Professor Zerubavel is Board of Governors Distinguished Professor of Sociology. His main areas of interest are cognitive sociology and the sociology of time. His latest six books explored the sociomental shape of the past, the social organization of silence and denial, the social construction of genealogical relatedness, the sociology of inattention, the phenomenology and semiotics of taken-for-grantedness, and the notion of a concept-driven sociology.
His publications include Patterns of Time in Hospital Life: A Sociological Perspective (University of Chicago Press, 1979); Hidden Rhythms: Schedules and Calendars in Social Life (University of Chicago Press, 1981. Paperback – University of California Press, 1985. Japanese – 1984. Italian – 1985); The Seven-Day Circle: The History and Meaning of the Week (Free Press, 1985. Paperback – University of Chicago Press, 1989. Listed among Choice's Outstanding Academic Books – 1985); The Fine Line: Making Distinctions in Everyday Life (Free Press, 1991. Paperback – University of Chicago Press, 1993); Terra Cognita: The Mental Discovery of America (Rutgers University Press, 1992. Transaction – 2003); Social Mindscapes: An Invitation to Cognitive Sociology (Harvard University Press, 1997. Paperback – 1999. Norwegian – 2000. Persian – 2021); The Clockwork Muse: A Practical Guide to Writing Theses, Dissertations, and Books (Harvard University Press, 1999. Marathi – 2012); Time Maps: Collective Memory and the Social Shape of the Past (University of Chicago Press, 2003. Paperback – 2004. Italian – 2005); The Elephant in the Room: Silence and Denial in Everyday Life (Oxford University Press, 2006. Paperback – 2007. Chinese – 2008); Ancestors and Relatives: Genealogy, Identity, and Community (Oxford University Press, 2011. Paperback – 2013. Awarded Honorable mention in the 2012 PROSE Award ["Sociology and Social Work" category] by the Association of American Publishers); Hidden in Plain Sight: The Social Structure of Irrelevance (Oxford University Press, 2015); Taken for Granted: The Remarkable Power of the Unremarkable (Princeton University Press, 2018. Italian – 2019. Awarded the Charles Horton Cooley Award for Best Book by the Society for the Study of Symbolic Interaction as well as the Susanne K. Langer Award for Outstanding Scholarship in the Ecology of Symbolic Form by the Media Ecology Association – 2019); and Generally Speaking: An Invitation to Concept-Driven Sociology (Oxford University Press, 2021).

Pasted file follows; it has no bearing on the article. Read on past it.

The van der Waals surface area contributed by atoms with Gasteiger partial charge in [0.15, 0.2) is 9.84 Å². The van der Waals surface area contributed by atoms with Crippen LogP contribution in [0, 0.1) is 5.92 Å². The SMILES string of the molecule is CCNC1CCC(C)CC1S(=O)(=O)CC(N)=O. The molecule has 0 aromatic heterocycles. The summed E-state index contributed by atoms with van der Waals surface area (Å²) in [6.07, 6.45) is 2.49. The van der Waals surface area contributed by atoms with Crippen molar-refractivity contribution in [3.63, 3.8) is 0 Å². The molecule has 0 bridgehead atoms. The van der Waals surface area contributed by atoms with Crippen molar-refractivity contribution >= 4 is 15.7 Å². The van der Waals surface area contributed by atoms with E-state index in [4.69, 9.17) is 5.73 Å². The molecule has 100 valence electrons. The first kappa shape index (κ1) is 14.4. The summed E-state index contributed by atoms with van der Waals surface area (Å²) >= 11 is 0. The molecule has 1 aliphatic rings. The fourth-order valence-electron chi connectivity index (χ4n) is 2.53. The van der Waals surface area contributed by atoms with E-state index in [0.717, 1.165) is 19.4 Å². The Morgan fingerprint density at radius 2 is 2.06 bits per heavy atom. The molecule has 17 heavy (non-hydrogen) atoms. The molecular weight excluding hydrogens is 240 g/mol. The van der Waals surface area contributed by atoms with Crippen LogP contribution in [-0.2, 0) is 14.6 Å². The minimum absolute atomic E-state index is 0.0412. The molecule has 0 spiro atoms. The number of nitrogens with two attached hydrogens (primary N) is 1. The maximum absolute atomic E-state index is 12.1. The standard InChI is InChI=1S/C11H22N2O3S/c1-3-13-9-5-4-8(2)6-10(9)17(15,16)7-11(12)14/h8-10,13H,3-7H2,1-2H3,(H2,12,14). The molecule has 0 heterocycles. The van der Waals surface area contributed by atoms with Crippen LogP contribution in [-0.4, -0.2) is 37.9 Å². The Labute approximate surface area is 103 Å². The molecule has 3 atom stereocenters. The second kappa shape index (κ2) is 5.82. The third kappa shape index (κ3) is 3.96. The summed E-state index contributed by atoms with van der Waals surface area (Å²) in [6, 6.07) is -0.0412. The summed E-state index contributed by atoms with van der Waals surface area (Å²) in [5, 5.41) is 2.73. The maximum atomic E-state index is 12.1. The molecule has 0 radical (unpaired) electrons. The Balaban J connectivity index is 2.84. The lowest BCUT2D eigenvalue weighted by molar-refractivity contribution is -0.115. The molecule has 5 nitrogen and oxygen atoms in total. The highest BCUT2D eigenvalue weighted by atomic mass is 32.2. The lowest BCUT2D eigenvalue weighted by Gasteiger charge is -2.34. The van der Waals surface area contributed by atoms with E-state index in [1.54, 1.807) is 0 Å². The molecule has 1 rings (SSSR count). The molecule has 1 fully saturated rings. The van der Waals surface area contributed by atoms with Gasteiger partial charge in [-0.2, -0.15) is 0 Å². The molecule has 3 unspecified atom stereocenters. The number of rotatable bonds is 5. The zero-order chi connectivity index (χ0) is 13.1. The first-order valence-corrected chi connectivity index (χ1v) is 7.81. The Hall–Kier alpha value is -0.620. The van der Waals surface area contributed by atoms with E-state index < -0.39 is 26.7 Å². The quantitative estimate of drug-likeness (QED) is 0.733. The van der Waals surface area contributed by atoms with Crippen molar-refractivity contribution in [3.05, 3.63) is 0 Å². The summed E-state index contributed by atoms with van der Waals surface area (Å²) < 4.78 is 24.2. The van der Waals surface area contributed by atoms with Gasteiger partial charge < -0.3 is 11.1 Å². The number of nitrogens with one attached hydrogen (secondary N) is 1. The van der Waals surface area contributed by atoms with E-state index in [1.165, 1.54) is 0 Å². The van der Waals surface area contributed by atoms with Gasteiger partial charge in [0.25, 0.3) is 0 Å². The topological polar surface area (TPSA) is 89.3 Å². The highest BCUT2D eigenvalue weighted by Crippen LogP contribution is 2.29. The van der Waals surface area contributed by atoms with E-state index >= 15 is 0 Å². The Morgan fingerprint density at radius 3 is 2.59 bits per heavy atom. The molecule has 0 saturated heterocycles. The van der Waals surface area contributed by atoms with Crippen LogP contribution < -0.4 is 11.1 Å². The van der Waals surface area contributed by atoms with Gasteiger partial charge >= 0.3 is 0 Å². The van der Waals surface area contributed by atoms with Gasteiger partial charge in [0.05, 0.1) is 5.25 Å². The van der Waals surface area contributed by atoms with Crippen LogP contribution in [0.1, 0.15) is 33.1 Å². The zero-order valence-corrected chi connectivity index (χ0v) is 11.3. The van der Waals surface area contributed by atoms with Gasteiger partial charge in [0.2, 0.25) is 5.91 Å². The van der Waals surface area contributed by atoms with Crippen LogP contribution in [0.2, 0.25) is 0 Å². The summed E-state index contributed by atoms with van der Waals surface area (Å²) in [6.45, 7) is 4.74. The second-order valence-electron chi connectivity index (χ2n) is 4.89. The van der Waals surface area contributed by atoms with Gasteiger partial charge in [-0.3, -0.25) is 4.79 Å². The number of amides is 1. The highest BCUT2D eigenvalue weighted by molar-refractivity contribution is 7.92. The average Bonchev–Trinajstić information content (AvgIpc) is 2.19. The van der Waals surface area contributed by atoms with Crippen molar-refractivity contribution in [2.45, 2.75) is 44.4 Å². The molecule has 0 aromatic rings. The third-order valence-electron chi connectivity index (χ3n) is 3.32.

He is currently writing a book on impersonality in social life. Professor Zerubavel served from 1992 to 2001 and from 2006 to 2009 as the director of the Rutgers sociology graduate program. In 2000-01 he served as Chair of the Culture Section of the American Sociological Association. In 2003 he was awarded a Guggenheim Fellowship. In 2016 he received the Rutgers University Faculty Scholar-Teacher Award, and in 2017 he received the Society for the Study of Symbolic Interaction’s Helena Lopata Mentor Excellence Award. He teaches graduate courses in cognitive sociology, time and memory, and sociological theory.